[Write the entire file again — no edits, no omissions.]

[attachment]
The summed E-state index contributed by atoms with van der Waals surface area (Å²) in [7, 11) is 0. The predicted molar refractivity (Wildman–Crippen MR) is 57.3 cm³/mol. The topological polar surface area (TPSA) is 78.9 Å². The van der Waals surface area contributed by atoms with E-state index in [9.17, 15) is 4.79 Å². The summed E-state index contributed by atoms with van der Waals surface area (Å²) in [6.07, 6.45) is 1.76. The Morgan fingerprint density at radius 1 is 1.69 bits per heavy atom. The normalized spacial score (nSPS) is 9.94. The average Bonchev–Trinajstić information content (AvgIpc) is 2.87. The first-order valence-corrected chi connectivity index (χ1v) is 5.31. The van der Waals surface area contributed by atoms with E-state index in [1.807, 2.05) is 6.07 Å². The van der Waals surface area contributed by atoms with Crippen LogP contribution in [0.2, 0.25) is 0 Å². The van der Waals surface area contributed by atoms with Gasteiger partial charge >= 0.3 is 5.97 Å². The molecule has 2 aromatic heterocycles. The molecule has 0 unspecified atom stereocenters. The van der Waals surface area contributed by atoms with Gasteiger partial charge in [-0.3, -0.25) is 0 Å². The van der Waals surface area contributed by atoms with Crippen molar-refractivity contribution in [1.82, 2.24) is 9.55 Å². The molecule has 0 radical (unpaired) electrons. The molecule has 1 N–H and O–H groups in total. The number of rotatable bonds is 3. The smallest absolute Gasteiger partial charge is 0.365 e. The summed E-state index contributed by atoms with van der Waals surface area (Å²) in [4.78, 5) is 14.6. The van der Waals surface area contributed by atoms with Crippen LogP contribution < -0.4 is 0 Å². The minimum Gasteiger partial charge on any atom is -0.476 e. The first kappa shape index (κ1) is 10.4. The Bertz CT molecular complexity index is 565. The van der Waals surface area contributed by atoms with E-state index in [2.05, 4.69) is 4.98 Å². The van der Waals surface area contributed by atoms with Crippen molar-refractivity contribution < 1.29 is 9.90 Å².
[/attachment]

The summed E-state index contributed by atoms with van der Waals surface area (Å²) in [7, 11) is 0. The predicted molar refractivity (Wildman–Crippen MR) is 57.3 cm³/mol. The topological polar surface area (TPSA) is 78.9 Å². The van der Waals surface area contributed by atoms with E-state index in [9.17, 15) is 4.79 Å². The summed E-state index contributed by atoms with van der Waals surface area (Å²) in [6.07, 6.45) is 1.76. The Morgan fingerprint density at radius 1 is 1.69 bits per heavy atom. The normalized spacial score (nSPS) is 9.94. The average Bonchev–Trinajstić information content (AvgIpc) is 2.87. The first-order valence-corrected chi connectivity index (χ1v) is 5.31. The van der Waals surface area contributed by atoms with E-state index in [1.807, 2.05) is 6.07 Å². The van der Waals surface area contributed by atoms with Crippen LogP contribution in [0.2, 0.25) is 0 Å². The van der Waals surface area contributed by atoms with Gasteiger partial charge >= 0.3 is 5.97 Å². The molecule has 2 aromatic heterocycles. The molecule has 0 unspecified atom stereocenters. The van der Waals surface area contributed by atoms with Gasteiger partial charge in [-0.3, -0.25) is 0 Å². The van der Waals surface area contributed by atoms with Crippen molar-refractivity contribution in [1.82, 2.24) is 9.55 Å². The molecule has 0 radical (unpaired) electrons. The molecule has 1 N–H and O–H groups in total. The number of rotatable bonds is 3. The smallest absolute Gasteiger partial charge is 0.365 e. The summed E-state index contributed by atoms with van der Waals surface area (Å²) in [4.78, 5) is 14.6. The van der Waals surface area contributed by atoms with Crippen LogP contribution < -0.4 is 0 Å². The minimum Gasteiger partial charge on any atom is -0.476 e. The first kappa shape index (κ1) is 10.4. The Bertz CT molecular complexity index is 565. The van der Waals surface area contributed by atoms with E-state index in [2.05, 4.69) is 4.98 Å². The van der Waals surface area contributed by atoms with Crippen molar-refractivity contribution < 1.29 is 9.90 Å².